He questions whether the Founding Fathers would have welcomed the idea of people taking up arms against their newly hatched constitutional government instead of using governmental procedure to settle differences, which sometimes is referred to as the “ballots vs. bullets” debate.
The quote that has sometimes been used by extremists is: ” The tree of liberty must be refreshed from time to time with the blood of patriots and tyrants.” So what does that mean? From this article in the Huffington Post by Josh Horwitz of the Coalition to Stop Gun Violence:
Those who hold the belief that the Second Amendment gives them an individual right to take violent action against our government should it lapse into “tyranny” have isolated Jefferson’s “tree of liberty” quote in order to justify a radical ideology. The truth is that Jefferson’s views on private rebellion were far more thoughtful and nuanced. While scholars like Saul Cornell have acknowledged that Jefferson affirmed an individual right to keep arms for private purposes, he never described disorganized or spontaneous insurrection as a right. Jefferson instead envisioned“a universally armed citizenry organized into well-regulated militia units based on a system of ‘ward republics’” as a deterrent against “usurpers” and a key guarantor of a healthy republic.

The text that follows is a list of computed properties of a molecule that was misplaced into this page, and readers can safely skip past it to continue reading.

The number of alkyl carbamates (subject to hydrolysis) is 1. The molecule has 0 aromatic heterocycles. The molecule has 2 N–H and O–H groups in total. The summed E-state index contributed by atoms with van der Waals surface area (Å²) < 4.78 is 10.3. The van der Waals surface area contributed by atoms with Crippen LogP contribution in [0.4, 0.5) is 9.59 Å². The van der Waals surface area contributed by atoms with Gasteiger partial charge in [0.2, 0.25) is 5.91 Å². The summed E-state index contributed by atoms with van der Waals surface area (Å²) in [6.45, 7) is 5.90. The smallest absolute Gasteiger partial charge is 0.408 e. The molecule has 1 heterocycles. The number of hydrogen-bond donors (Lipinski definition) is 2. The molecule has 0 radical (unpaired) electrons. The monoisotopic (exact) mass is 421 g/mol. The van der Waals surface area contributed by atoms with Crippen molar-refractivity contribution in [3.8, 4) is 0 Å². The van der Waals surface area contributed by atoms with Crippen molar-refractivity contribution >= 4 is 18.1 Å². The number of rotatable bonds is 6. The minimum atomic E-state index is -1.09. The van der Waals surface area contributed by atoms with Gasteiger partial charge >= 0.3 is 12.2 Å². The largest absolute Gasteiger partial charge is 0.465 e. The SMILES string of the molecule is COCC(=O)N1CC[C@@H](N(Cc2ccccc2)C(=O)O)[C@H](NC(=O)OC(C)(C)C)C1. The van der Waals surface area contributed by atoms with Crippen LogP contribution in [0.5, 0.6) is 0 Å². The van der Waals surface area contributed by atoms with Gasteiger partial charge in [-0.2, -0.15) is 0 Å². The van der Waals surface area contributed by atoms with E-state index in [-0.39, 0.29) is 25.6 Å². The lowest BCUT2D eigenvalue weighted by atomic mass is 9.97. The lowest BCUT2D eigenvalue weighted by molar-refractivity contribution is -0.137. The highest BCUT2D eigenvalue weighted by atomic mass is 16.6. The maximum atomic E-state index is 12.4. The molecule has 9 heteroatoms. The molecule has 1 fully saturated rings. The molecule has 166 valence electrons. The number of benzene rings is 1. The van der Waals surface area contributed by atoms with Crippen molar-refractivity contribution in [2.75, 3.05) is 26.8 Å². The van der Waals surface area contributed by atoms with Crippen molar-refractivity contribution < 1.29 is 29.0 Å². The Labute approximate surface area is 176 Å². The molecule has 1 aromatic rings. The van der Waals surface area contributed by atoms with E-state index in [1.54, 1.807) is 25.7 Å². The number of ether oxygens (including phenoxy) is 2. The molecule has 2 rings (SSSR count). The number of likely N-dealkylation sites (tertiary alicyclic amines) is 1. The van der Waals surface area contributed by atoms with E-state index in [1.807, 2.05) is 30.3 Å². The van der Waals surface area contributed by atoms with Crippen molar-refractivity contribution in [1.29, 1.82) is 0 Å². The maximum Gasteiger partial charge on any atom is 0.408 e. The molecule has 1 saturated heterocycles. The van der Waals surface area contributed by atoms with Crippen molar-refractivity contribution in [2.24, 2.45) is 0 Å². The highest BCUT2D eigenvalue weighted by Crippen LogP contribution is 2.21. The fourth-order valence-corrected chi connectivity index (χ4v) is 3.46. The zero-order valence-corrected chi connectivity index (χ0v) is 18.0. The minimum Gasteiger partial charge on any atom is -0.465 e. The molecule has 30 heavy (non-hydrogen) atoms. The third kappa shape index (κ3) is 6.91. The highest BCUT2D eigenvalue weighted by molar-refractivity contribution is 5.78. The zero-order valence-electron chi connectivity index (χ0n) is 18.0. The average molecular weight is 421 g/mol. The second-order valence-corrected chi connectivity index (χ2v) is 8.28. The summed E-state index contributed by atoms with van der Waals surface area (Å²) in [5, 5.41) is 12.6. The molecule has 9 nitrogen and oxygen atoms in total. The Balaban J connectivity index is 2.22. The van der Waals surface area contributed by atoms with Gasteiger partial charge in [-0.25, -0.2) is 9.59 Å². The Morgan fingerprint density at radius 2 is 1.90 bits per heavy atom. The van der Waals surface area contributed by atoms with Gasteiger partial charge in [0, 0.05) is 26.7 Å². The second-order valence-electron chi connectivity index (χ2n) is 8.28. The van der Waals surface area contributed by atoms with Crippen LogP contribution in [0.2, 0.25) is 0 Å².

In today’s hyperbolic and sometimes even violence-prone political environment it is important to understand that armed Americans ready to fight against their own government or for a particular candidate is not a democracy. We use ballots- not bullets- and hopefully common sense, to change our leaders. Our Founding Fathers wanted it that way. I doubt that they envisioned armed Americans ready to fight their own government or use their guns to intimidate and bully other Americans.